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Peavey Awards Honor B.B. King in Mississippi

Peavey Awards Honor B.B. King in Mississippi

On June 7, B.B. King joined Peavey Electronics, The Recording Academy and the State of Mississippi in celebrating the musical legacy of the “Birthplace of America’s Music” at the annual Mississippi Grammy Legacy Celebration and Peavey Awards at the Beau Rivage Resort & Casino in Biloxi, Miss.

“It’s an honor for Peavey to be part of the rich musical legacy of Mississippi,” said Hartley Peavey, founder of Meridian, Miss.-based Peavey Electronics. “I was fortunate to hit my teenage years during the early days of rock, and the music of artists like B.B. King inspired me to learn how to play guitar. In fact, it was a 1957 Bo Diddley concert that gave me the creative spark to build the first Peavey amplifier. The history of Peavey Electronics and the music of Mississippi — blues, country and rock & roll—are forever intertwined.”

B.B. King received the Peavey Award during the celebration. Established in 2007, the Peavey Award is named for Hartley Peavey and honors those who have played a major role in creating and promoting Mississippi’s musical heritage. Previous honorees include Jerry Lee Lewis, Marty Stuart, Brandy, Paul Overstreet, Mavis Staples, Charley Pride, Pinetop Perkins, The North Mississippi Allstars, James Burton and more.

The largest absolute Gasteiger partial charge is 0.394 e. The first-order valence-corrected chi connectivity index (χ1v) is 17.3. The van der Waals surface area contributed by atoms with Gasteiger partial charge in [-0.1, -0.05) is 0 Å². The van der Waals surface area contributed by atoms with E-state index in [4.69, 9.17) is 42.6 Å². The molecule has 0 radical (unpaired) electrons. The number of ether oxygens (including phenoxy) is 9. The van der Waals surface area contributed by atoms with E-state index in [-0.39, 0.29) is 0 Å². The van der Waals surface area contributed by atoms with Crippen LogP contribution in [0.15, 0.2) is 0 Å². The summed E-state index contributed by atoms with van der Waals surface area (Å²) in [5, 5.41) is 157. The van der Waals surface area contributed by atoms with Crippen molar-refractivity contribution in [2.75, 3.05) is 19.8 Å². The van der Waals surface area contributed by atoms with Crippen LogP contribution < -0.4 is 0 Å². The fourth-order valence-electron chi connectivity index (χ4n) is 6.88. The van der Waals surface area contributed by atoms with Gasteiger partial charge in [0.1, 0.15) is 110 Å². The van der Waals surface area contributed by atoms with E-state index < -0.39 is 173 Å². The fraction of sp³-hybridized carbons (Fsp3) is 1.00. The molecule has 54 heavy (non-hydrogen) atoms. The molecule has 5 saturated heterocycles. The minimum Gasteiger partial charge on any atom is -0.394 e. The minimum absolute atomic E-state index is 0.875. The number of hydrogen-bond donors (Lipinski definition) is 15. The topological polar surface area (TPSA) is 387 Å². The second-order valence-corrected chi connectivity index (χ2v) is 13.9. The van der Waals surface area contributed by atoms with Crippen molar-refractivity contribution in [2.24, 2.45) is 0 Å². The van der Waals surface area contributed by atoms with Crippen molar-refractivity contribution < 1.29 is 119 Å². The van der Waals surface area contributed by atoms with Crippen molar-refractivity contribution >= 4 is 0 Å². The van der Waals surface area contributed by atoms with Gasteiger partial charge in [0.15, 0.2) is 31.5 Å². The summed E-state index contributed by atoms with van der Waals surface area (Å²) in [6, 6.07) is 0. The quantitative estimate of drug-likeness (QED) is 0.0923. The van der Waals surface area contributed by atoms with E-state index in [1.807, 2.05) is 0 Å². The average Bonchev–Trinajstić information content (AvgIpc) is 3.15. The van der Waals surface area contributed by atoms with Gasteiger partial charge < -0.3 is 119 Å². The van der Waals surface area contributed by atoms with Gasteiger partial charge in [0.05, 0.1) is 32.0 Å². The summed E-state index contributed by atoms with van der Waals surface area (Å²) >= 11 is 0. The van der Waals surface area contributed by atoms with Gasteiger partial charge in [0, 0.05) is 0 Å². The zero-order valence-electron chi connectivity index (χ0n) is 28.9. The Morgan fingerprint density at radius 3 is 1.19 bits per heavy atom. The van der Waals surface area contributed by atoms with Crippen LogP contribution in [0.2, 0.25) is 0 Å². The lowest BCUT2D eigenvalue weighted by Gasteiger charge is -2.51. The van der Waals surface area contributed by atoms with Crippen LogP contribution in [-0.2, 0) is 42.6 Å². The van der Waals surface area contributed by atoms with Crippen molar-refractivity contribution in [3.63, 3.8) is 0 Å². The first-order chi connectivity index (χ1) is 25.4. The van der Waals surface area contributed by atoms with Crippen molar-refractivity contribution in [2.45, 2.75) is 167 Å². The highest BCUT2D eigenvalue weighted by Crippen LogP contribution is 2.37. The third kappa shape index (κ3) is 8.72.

Jon Hornyak, Senior Executive Director of The Recording Academy's Memphis Chapter commented, “The incredible musical influence of Mississippi artists is undeniable, and it is safe to suggest that virtually every GRAMMY nominee and winner has used Peavey products on stages and in studios during their careers.”

The evening also saw performances by North Mississippi Allstars’ Luther and Cody Dickinson, who performed as a duo; conductor Benjamin Wright, whose credits include work with Michael Jackson, Aretha Franklin, Barry White and The Temptations; Jimbo Mathus; Shannon McNally; and Jay Dean and the Tropical World of Tango.

Proceeds from the event benefit the Mississippi Blues Commission to support the Mississippi Blues Trail project. To date, the commission has placed more than 100 interpretive markers at notable historical sites to explain the significance, history and growth of blues music.



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